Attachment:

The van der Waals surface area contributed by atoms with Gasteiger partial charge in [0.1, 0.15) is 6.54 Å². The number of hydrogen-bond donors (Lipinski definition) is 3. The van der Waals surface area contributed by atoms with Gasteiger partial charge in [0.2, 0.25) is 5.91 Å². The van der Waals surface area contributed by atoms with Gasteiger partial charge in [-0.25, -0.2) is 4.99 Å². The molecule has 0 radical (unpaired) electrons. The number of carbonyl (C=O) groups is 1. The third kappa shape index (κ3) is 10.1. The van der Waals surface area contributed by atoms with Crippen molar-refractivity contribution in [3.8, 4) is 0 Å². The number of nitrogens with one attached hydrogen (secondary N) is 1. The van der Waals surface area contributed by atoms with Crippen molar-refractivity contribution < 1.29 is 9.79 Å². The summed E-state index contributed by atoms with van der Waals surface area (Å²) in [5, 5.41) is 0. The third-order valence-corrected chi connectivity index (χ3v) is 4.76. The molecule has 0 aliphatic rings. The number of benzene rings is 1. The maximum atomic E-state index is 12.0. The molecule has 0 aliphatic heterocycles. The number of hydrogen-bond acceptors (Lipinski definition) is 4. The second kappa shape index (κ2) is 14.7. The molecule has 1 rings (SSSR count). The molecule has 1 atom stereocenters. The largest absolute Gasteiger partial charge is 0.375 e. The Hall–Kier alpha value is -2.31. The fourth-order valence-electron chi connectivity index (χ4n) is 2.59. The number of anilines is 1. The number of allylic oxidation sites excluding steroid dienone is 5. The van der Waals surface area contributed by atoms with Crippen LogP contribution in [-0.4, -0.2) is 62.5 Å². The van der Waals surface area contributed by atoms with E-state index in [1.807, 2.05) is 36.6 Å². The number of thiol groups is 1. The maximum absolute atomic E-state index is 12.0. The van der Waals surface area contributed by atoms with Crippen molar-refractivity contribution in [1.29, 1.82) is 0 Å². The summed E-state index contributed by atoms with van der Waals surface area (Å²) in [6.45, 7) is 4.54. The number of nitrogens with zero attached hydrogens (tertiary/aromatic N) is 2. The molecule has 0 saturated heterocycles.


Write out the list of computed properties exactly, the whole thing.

The van der Waals surface area contributed by atoms with Gasteiger partial charge in [0.1, 0.15) is 6.54 Å². The number of hydrogen-bond donors (Lipinski definition) is 3. The van der Waals surface area contributed by atoms with Gasteiger partial charge in [0.2, 0.25) is 5.91 Å². The van der Waals surface area contributed by atoms with Gasteiger partial charge in [-0.25, -0.2) is 4.99 Å². The molecule has 0 radical (unpaired) electrons. The number of carbonyl (C=O) groups is 1. The third kappa shape index (κ3) is 10.1. The van der Waals surface area contributed by atoms with Crippen molar-refractivity contribution in [3.8, 4) is 0 Å². The number of nitrogens with one attached hydrogen (secondary N) is 1. The van der Waals surface area contributed by atoms with Crippen molar-refractivity contribution < 1.29 is 9.79 Å². The summed E-state index contributed by atoms with van der Waals surface area (Å²) in [5, 5.41) is 0. The third-order valence-corrected chi connectivity index (χ3v) is 4.76. The molecule has 0 aliphatic rings. The number of benzene rings is 1. The maximum atomic E-state index is 12.0. The molecule has 0 aliphatic heterocycles. The number of hydrogen-bond acceptors (Lipinski definition) is 4. The second kappa shape index (κ2) is 14.7. The molecule has 1 rings (SSSR count). The molecule has 1 atom stereocenters. The largest absolute Gasteiger partial charge is 0.375 e. The Hall–Kier alpha value is -2.31. The fourth-order valence-electron chi connectivity index (χ4n) is 2.59. The number of anilines is 1. The number of allylic oxidation sites excluding steroid dienone is 5. The van der Waals surface area contributed by atoms with Crippen LogP contribution in [-0.4, -0.2) is 62.5 Å². The van der Waals surface area contributed by atoms with E-state index in [1.807, 2.05) is 36.6 Å². The number of thiol groups is 1. The maximum absolute atomic E-state index is 12.0. The van der Waals surface area contributed by atoms with Crippen molar-refractivity contribution in [1.29, 1.82) is 0 Å². The summed E-state index contributed by atoms with van der Waals surface area (Å²) in [6.45, 7) is 4.54. The number of nitrogens with zero attached hydrogens (tertiary/aromatic N) is 2. The molecule has 0 saturated heterocycles.